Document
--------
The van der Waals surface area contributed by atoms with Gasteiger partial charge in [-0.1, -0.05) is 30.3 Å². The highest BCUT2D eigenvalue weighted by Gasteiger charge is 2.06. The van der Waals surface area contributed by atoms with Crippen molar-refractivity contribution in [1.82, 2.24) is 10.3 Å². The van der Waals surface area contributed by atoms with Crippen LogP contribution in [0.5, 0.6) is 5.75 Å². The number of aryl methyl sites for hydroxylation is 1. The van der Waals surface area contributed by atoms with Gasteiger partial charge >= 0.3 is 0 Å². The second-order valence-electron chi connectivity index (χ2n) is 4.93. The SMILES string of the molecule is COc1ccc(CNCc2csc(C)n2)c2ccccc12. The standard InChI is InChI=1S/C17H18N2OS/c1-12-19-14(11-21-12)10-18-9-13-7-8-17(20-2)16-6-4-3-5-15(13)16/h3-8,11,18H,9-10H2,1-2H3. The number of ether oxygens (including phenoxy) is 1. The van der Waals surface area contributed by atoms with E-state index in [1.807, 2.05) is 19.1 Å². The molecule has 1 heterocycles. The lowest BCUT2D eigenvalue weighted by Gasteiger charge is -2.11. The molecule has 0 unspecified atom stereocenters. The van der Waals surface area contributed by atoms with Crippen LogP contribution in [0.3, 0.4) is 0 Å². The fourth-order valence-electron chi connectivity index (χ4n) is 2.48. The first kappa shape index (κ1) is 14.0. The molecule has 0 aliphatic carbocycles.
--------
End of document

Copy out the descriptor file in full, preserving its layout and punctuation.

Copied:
The van der Waals surface area contributed by atoms with Gasteiger partial charge in [-0.1, -0.05) is 30.3 Å². The highest BCUT2D eigenvalue weighted by Gasteiger charge is 2.06. The van der Waals surface area contributed by atoms with Crippen molar-refractivity contribution in [1.82, 2.24) is 10.3 Å². The van der Waals surface area contributed by atoms with Crippen LogP contribution in [0.5, 0.6) is 5.75 Å². The number of aryl methyl sites for hydroxylation is 1. The van der Waals surface area contributed by atoms with Gasteiger partial charge >= 0.3 is 0 Å². The second-order valence-electron chi connectivity index (χ2n) is 4.93. The SMILES string of the molecule is COc1ccc(CNCc2csc(C)n2)c2ccccc12. The standard InChI is InChI=1S/C17H18N2OS/c1-12-19-14(11-21-12)10-18-9-13-7-8-17(20-2)16-6-4-3-5-15(13)16/h3-8,11,18H,9-10H2,1-2H3. The number of ether oxygens (including phenoxy) is 1. The van der Waals surface area contributed by atoms with E-state index in [1.807, 2.05) is 19.1 Å². The molecule has 1 heterocycles. The lowest BCUT2D eigenvalue weighted by Gasteiger charge is -2.11. The molecule has 0 unspecified atom stereocenters. The van der Waals surface area contributed by atoms with Crippen LogP contribution in [0.3, 0.4) is 0 Å². The fourth-order valence-electron chi connectivity index (χ4n) is 2.48. The first kappa shape index (κ1) is 14.0. The molecule has 0 aliphatic carbocycles.